How to Register Unregistered Land
What is Unregistered Land?
In 1997 the Land Registration Act introduced the compulsory registration of land purchased after this date. This meant that the documents for any land purchased after this date were sent to the Land Registry by solicitors, to be entered onto the public record. If land was purchased before this date, owners could volunteer to register their land.
Is Unregistered Land Bad?
Unregistered land is not necessarily bad, it may just be a result of a previous owner having purchased the land prior to 1997 and never having registered it. Often people inherit land from a relative who did not register their lands with the Land Registry, and in these cases purchasers and solicitors may require the land to be registered before completion of the purchase.
It is important to consult a solicitor when purchasing unregistered land to ensure that the necessary documents can be obtained and that you will be able to register the land with the Land Registry without problems.
To complete a First Registration, it is important to locate all the deeds of the property. The deeds are all the documents relating to the property which can be used to show the Land Registry the chain of ownership and the current owner’s right to purchase and sell the land. Therefore, the deeds should include all documents such as conveyances, transfers, grants of probate and anything else from which the Land Registry can deduce title. If the property is leasehold, you will need to submit a copy of the lease.
Any Memoranda’s will need to be included with the documents submitted to the Land Registry, as they show any parcels of land sold or subdivided. Any mortgage notes, loan s and confirmations of payment should also be included. You will also need to show that Stamp Duty has been paid with each exchange of ownership, normally you will find a confirmation stamp on each conveyance.
These deeds will also refer to restrictions or rights regarding the property which the Land Registry will then insert on the registered title. These rights and restrictions follow the land and they are important for each owner to be aware of.
It is important also to have the plan of the land. Often this can be found in the original conveyance or Root of Title (see next paragraph), if it is not included in a recent transaction. This plan will be used by the Land Registry to determine the boundaries of the land being registered.
Root of Title
If you read through your contract, it is likely that it will refer to an original conveyance dated much earlier. This is often named the ´Root of Title´ and it is from this original conveyance that any restrictions or rights regarding the property are referred to. It is important to locate this conveyance and each of the subsequent conveyances, transfers or grants of probate to which it refers. It is important to be able to trace the original purchase to the current owners purchase as this is the chain the Land Registry will be looking for.
Epitome of Title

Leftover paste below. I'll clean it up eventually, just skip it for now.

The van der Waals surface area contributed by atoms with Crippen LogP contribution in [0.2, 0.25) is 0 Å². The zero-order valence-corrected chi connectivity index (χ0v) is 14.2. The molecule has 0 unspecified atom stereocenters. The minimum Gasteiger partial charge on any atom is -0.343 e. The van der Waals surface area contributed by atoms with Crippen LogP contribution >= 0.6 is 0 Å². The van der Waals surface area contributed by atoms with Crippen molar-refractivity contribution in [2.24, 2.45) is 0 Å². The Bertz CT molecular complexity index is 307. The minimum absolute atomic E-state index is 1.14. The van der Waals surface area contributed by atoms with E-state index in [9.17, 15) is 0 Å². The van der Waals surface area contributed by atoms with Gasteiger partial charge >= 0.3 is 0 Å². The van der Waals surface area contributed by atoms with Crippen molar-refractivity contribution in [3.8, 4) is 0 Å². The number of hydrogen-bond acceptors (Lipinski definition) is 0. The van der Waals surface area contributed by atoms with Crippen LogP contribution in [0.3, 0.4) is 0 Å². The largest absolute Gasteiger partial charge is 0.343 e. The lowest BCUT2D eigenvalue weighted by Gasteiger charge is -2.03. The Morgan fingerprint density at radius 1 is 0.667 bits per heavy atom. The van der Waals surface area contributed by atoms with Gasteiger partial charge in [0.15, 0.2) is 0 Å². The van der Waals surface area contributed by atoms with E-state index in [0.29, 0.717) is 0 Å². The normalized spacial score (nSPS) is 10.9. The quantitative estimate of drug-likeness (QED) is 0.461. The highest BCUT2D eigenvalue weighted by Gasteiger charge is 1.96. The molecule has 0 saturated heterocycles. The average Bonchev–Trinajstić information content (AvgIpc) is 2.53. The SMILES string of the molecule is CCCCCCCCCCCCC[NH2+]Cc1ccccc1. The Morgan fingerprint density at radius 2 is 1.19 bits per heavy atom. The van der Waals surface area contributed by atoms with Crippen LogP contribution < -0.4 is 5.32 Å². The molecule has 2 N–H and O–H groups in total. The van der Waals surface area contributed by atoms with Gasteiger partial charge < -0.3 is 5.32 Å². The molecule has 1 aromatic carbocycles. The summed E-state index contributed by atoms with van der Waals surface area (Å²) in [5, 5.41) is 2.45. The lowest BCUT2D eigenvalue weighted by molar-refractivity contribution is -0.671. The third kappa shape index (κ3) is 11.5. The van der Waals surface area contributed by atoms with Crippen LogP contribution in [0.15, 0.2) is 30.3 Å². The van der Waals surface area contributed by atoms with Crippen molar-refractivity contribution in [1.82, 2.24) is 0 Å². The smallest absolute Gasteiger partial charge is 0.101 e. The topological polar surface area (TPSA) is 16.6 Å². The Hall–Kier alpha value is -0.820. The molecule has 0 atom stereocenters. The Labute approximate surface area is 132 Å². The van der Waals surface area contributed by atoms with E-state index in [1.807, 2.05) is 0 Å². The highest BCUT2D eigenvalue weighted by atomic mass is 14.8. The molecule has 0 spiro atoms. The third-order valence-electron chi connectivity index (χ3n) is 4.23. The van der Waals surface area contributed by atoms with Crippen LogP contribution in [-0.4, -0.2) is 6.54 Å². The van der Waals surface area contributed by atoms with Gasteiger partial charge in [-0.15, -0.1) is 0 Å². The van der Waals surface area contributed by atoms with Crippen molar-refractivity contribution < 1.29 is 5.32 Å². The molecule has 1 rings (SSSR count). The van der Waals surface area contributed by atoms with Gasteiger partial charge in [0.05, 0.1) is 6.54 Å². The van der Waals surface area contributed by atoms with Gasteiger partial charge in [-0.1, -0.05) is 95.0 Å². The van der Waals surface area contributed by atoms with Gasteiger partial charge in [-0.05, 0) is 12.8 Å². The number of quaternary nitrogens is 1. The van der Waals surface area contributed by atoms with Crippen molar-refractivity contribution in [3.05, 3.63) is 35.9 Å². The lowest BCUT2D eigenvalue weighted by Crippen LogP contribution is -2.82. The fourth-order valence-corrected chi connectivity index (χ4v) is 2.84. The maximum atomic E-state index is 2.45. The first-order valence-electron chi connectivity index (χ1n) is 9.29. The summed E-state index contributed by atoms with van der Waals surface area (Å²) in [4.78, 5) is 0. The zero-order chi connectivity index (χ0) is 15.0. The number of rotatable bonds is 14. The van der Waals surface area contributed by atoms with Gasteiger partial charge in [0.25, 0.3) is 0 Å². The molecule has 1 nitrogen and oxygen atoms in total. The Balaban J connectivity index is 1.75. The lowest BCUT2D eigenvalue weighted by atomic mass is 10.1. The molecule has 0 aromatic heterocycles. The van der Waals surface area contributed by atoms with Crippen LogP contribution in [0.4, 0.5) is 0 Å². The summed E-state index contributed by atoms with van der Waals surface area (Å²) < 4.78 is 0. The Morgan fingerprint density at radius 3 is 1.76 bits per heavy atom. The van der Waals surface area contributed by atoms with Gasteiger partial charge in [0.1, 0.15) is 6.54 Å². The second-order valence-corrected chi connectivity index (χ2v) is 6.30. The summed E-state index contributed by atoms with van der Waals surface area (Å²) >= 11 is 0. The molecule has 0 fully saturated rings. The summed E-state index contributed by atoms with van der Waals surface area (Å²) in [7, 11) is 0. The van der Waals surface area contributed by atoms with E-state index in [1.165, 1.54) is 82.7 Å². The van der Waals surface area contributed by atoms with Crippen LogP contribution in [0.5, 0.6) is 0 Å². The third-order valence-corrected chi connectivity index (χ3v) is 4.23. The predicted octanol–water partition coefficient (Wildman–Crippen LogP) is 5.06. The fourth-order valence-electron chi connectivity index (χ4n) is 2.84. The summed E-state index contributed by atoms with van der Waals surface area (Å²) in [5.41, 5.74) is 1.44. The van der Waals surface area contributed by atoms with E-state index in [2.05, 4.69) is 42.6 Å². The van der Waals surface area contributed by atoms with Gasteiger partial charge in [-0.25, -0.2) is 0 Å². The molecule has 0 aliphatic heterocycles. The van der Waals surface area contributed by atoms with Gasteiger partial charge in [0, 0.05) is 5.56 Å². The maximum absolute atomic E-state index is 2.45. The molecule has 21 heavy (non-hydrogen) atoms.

An Epitome of Title is the document or table which lists all the deeds regarding the property in date order beginning with the Root of Title. The Epitome is important as it sets out clearly for the Land Registry, the chain of ownership. It also enables you to organise your deeds and ensure you have everything necessary. If you have recently inherited land, or are seeking to register land which has remained unregistered, you may find an original Epitome of Title which will make registration easier for you as you will only need to ensure it is up to date and complete.
However, if you are creating your own Epitome, then you need only set out the date, title and parties involved in a separate table and then enter in the details from your deeds. You will need to show at least 15 years of ownership.
First Registration with the Land Registry
A FR1 form can be downloaded from the Land Registry website which you need to complete and submit to the Land Registry along with the Epitome of Title and any payment as required. An up to date list of fees can be obtained from the Land Registry website, or you can contact your local office.
Be careful to ensure that your correct contact information is recorded on the FR1 Form, as the Land Registry may need to contact you for further information.
The Land Registry will advise you if they require further documentation, or if your registration has been successful. When registration is complete they will send you a copy of the Registered Title. It is important that you check the details carefully, such as the spelling of your name, the location of the property and the correct dates. This information will be important for when you sell the property in the future. It is also important to check that you have been granted Absolute Title which you should if your deeds proved absolute ownership of the property.
If the property has been inherited or the chain of title is incomplete you will not receive Absolute Title. Also, if the property is Leasehold depending on whether the Freehold Title has been registered with the Land Registry you may not be able to obtain Absolute Title.